New SCOTUS Appointment Could Mean More EPA Deregulation

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Jason Hopkins Immigration and politics reporter
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Justice Anthony Kennedy’s announced departure from the Supreme Court, and a more conservative judge potentially succeeding him, could further environmental deregulation efforts.

In his three decades of service on the nation’s highest court, Kennedy has served as a pivotal swing vote on a number of cases. When it comes to environmental issues, Kennedy has sided with the majority opinion a vast majority of the time. President Donald Trump’s chosen successor will mark an ideological shift in SCOTUS decisions overall, but Kennedy’s retirement may have a more stark impact on environmental law.

“He’s been on the court just over 30 years, and he’s been in the majority in every single environmental case but one,” said Richard Lazarus, a law professor at Harvard, in a statement to The Atlantic. “You don’t win without Kennedy.”

Some legal experts believe the addition of a conservative justice could mean the reversal of Massachusetts v EPA, a 2007 Supreme Court decision that enabled the EPA to regulate carbon dioxide and other greenhouse gas emissions. Kennedy joined the liberals in the tight 5-4 vote, with the results greatly empowering the government to regulate air pollution. (RELATED: Here Are The Early Favorites For Justice Kennedy’s Replacement)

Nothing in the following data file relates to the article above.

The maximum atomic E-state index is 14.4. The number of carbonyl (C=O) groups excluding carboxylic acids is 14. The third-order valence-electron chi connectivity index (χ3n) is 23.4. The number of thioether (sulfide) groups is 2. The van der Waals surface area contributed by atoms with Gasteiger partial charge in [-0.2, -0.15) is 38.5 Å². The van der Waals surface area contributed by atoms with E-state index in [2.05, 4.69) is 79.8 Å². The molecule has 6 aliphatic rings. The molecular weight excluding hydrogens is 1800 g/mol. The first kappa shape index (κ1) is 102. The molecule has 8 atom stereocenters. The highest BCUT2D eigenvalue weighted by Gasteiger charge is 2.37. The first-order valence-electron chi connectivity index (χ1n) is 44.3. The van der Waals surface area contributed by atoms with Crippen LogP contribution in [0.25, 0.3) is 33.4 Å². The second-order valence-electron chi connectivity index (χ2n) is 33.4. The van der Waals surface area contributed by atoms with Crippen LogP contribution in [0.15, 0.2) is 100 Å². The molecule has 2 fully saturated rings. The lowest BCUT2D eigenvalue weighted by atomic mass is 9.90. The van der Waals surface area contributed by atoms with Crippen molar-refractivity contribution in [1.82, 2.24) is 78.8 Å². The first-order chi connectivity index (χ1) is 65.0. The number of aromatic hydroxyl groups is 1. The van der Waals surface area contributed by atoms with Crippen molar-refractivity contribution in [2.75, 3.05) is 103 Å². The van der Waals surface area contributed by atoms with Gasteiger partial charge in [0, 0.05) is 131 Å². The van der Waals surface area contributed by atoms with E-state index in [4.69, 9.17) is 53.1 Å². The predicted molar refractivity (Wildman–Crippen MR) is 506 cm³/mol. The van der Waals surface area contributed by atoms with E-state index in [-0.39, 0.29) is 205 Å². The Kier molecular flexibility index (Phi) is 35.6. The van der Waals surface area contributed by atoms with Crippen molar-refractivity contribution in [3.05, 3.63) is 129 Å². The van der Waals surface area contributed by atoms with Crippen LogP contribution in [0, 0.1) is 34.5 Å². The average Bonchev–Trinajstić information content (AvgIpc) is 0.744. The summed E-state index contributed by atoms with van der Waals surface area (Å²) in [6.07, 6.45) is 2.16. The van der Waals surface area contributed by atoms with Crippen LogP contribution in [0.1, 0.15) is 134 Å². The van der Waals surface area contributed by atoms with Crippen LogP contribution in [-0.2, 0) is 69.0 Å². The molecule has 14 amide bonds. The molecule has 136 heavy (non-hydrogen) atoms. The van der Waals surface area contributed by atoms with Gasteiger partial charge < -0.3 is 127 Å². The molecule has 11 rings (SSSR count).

“I think the Supreme Court without Justice Kennedy will be even more likely to look skeptically at [greenhouse gas] regulation, and be more open to efforts to cabin it, if another administration ever returns to it,” Jody Freeman, a former Obama administration employee, said in a statement to Axios. “And a new, more conservative Justice in the mold of a Justice Gorsuch might be more deferential to the anti-regulatory impulses of the current administration.”

Major federal laws that could be rolled back include, Clean Water Act, Clean Air Act and Endangered Species Act, among others.

Since entering office, Trump and EPA Administrator Scott Pruitt have led a monumental deregulation effort of environmental rules enacted during the Obama era. A more conservative SCOTUS would likely help prevent this agenda from being curtailed at the judicial level.

Speaking at the White House after news of Kennedy’s retirement broke, Trump confirmed that he would be drawing from a short list of possible Supreme Court nominees assembled during the 2016 campaign. Five more candidates were added to this list of conservative judges in November 2017.

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